Brankin: Something needs to change

How many people need to die before major gun reform happens?

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Tara Brankin

As I was finishing my column for this week, I woke up Friday morning to see that eight people had died following a mass shooting in Indianapolis. The shooting, which left several people injured, occurred at a FedEx facility. The shooter, a 19-year-old man who was employed by FedEx in 2020, died by apparent suicide. Reading this news, I nearly punched my computer. I am struggling to remain levelheaded while continuing to write this column.

Like many political issues in America, gun control has been highly contested and controversial for a long time, certainly since I have been alive. But after the shootings in Indianapolis, in Atlanta and in Boulder, Colorado, I think it is apparent that legislators need to make legitimate, legal changes to prevent more deaths.

Critics of gun regulation often push the narrative that we should be punishing the people who pulled the trigger, not focusing on regulation. While it is obvious that mass shooters must be held accountable for the lives they took, I think that it is naive to believe that current gun laws — or lack thereof — are not also part of the problem.

Since eight people were killed in Atlanta on March 16, there have been at least 45 mass shootings in the U.S. This number is staggering, and I was honestly shocked while researching to see just how high the number of mass shootings within the past month is. For clarification, a shooting is characterized as a mass shooting when four or more people are shot, wounded or killed.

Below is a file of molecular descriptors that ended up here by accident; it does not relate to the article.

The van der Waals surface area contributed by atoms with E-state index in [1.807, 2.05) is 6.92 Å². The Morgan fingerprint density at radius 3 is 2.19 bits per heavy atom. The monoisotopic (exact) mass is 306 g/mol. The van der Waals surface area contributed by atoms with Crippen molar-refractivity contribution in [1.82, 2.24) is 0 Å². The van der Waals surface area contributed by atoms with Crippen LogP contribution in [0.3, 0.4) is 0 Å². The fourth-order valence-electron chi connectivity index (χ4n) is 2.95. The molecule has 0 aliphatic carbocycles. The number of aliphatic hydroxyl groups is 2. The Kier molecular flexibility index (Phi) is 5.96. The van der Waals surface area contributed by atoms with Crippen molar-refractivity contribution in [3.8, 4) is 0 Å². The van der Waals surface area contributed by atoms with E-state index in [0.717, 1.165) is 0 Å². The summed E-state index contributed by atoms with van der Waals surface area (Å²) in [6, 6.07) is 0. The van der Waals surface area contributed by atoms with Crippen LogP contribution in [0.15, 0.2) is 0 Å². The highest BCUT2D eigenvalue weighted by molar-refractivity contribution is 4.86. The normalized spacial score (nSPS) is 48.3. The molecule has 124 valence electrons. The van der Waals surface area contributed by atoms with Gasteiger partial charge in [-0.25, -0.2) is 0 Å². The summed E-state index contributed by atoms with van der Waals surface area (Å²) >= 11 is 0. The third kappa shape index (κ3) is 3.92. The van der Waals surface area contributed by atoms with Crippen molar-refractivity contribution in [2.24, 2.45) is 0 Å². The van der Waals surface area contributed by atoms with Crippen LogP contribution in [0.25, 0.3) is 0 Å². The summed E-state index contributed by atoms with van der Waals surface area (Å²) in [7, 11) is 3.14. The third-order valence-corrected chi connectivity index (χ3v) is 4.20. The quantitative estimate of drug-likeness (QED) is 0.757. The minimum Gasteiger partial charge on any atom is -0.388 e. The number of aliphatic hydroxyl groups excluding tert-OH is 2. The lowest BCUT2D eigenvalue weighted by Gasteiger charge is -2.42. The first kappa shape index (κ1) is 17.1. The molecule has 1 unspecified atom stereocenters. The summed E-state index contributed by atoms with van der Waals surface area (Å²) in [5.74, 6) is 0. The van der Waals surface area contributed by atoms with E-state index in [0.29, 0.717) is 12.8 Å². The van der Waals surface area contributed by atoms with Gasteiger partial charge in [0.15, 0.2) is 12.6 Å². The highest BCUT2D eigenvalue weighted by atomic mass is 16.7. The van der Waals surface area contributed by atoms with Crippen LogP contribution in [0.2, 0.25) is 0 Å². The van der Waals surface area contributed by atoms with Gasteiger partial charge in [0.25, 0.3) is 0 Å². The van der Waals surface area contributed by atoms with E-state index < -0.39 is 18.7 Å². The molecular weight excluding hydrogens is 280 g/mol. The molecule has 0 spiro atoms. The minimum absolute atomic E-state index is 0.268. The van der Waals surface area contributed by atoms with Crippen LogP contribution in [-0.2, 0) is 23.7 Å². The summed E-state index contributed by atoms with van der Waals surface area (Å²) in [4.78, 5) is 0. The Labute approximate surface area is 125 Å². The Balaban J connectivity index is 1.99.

The first mass shooting I vividly remember was the Sandy Hook Elementary School shooting in 2012. I was in sixth grade, and even though I knew virtually nothing about gun laws, I thought that a massive change would occur when it came to who was able to own guns. After all, 26 students and teachers were massacred in cold blood while at school. The tragic deaths of 20 children would make legislatures wake up to the problematic nature of current gun laws, right?

Following the Parkland shooting in 2018, the House of Representatives passed two gun control measures. The first aimed to extend background checks to the private sales of guns, and the second aimed to extend the time limit of background checks. Both of these measures, however, were crushed by the Senate.

It is true that the Constitution of the United States permits people to own guns, but more than 12,000 people have been killed as a result of gun violence in 2021 alone, per the Gun Violence Archive. It is paramount that more regulation occurs when it comes to who can own a gun. There needs to be a more rigorous and intense psychological evaluation of individuals who want to receive their gun licenses, and I don’t think that a person should be able to keep assault weapons in their house, even with a license. I am aware that some think that would impede their constitutional rights, but with the number of innocent lives that have been taken by people using these weapons, I think it is obvious that drastic change needs to be made.